In Persian Yauna was the generic term for Greeks.'
Frere), the English generic name for members of the mendicant religious orders.
The generic term is derived from the Arabic Ouaran,.
Individual, specific and generic variations are frequent.
The larger forms designated by special generic terms include the following.
You, personally, are pretty happy with the generic knockoff, which saves you a dollar and tastes the same to you.
Taliare, said to come from talea, talea), the equivalent of the English tallage, was in France the typical direct tax of the middle ages, just as the word tonlieu was the generic term for an indirect tax.
Upper Cretaceous formations in America have yielded a copious flora of a warm-temperate climate from which it is evident that at least the generic types of numerous not closely related existing dicotyledonous trees had already come into existence.
Though Japan is far removed from western Europe, and though a few generic forms and still fewer families inhabit the one without also frequenting the other, yet there is a most astonishing similarity in a large portion of their respective birds.
This, however, is not the whole of the past history of the muskox group; and in this connexion it may be mentioned that palaeontological discoveries are gradually making it evident that the poverty of America in species of horned ruminants is to a great extent a feature of the present day, and that in past times it possessed a considerable number of representatives of this group. One of the latest additions to the list is a large sheep-like animal from a cave in California, apparently representing a new generic type, which has been described by E.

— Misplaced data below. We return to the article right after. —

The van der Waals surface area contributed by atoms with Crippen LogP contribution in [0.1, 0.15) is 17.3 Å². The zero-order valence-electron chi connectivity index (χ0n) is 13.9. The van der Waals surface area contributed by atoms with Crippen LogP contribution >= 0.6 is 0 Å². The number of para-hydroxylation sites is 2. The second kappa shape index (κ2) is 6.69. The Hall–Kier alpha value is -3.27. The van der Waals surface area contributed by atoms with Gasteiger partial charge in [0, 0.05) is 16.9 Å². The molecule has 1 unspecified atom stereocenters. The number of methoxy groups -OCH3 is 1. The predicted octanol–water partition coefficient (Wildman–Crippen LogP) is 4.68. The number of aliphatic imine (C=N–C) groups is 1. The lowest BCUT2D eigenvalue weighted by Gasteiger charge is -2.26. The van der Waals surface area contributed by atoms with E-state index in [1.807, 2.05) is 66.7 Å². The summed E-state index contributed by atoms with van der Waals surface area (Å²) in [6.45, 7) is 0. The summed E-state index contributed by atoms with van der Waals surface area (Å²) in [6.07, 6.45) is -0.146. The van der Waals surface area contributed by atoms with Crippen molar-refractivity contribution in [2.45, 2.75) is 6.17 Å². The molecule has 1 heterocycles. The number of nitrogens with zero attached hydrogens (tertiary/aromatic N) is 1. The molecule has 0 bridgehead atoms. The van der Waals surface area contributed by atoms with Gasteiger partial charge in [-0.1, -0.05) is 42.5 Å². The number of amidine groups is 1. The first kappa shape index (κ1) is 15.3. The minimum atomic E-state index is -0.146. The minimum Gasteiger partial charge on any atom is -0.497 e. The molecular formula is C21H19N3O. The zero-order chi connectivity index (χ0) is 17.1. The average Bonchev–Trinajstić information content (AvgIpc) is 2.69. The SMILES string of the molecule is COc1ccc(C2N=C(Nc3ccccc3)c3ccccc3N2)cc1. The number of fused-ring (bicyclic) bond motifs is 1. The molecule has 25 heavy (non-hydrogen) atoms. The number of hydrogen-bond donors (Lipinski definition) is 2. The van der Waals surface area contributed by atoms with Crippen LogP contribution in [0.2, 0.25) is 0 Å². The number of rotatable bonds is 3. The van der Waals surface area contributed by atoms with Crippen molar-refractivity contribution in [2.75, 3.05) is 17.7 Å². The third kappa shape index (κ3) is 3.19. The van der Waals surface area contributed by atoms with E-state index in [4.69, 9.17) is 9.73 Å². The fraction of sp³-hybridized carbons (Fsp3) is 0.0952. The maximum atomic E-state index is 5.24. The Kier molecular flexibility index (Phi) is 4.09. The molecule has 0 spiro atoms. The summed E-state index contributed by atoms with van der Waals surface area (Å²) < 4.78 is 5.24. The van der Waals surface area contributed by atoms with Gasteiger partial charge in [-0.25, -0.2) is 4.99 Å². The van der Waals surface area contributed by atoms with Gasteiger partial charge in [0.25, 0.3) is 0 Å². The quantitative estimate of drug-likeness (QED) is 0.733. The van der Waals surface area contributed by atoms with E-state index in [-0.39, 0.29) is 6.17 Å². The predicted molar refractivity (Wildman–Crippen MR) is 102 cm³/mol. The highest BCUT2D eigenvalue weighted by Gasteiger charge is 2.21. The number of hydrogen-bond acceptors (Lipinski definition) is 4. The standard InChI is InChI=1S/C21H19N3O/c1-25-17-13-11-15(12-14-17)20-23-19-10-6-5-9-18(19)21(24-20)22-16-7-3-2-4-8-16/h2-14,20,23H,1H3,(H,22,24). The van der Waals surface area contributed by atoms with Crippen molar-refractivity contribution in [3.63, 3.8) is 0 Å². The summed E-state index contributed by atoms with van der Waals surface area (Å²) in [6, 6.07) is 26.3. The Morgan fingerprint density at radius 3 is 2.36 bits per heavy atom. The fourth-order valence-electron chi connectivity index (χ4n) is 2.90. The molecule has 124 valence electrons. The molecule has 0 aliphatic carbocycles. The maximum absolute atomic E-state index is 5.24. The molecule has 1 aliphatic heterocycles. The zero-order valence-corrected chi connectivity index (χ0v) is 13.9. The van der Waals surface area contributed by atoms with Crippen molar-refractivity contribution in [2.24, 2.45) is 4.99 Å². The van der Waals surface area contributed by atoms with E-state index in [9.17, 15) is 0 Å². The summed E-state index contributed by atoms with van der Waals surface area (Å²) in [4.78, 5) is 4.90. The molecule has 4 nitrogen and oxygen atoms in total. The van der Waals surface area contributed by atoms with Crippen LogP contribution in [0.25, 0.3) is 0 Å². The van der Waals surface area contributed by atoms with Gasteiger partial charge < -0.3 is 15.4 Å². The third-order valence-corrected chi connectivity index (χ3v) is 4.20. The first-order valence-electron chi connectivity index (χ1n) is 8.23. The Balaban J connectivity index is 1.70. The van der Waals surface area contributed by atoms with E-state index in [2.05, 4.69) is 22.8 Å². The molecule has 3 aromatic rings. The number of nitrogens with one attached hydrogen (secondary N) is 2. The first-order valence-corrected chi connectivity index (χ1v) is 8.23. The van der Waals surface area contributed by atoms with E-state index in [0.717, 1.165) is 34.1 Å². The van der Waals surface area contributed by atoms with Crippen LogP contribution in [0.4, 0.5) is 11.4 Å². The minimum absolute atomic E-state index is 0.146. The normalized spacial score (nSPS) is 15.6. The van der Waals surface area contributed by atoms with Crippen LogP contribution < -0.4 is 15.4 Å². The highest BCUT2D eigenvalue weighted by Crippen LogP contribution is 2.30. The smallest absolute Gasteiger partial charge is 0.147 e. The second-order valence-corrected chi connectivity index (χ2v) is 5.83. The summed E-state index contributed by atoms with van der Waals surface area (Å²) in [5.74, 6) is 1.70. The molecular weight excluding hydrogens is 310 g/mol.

From the biological point of view the reference of certain modes of behaviour, termed instinctive, to faculties of mind for which "instinct" is the generic term is scarcely satisfactory; from the psychological point of view the phrase "without necessary knowledge of the relation between the means employed and the end attained" is ambiguous.
The Berber tribes, whose racial unity is attested by their common spoken language and by the comparatively numerous Berber inscriptions that have come down to us, bore in ancient times the generic names of Numidians, Gaetulians and Moors or Maurusiani.
This is manifestly true, however real the facts may be which are designated by the generic and specific names; and the position is fully accepted, as has been seen, by a Realist like Gilbert, who perhaps adopted it first from Abelard.
For that system still seems to recognize a generic substance as the core of the individual, whereas, according to Cousin's rendering of Abelard's doctrine, " only individuals exist, and in the individual nothing but the individual."
The form of the colony may thus be a good generic character, or, on the contrary, a single genus or even species may assume a variety of different forms. While nearly all Polyzoa are permanently fixed to one spot, the colonies of Cristatella and Lophopus among the Phylactolaemata can crawl slowly from place to place.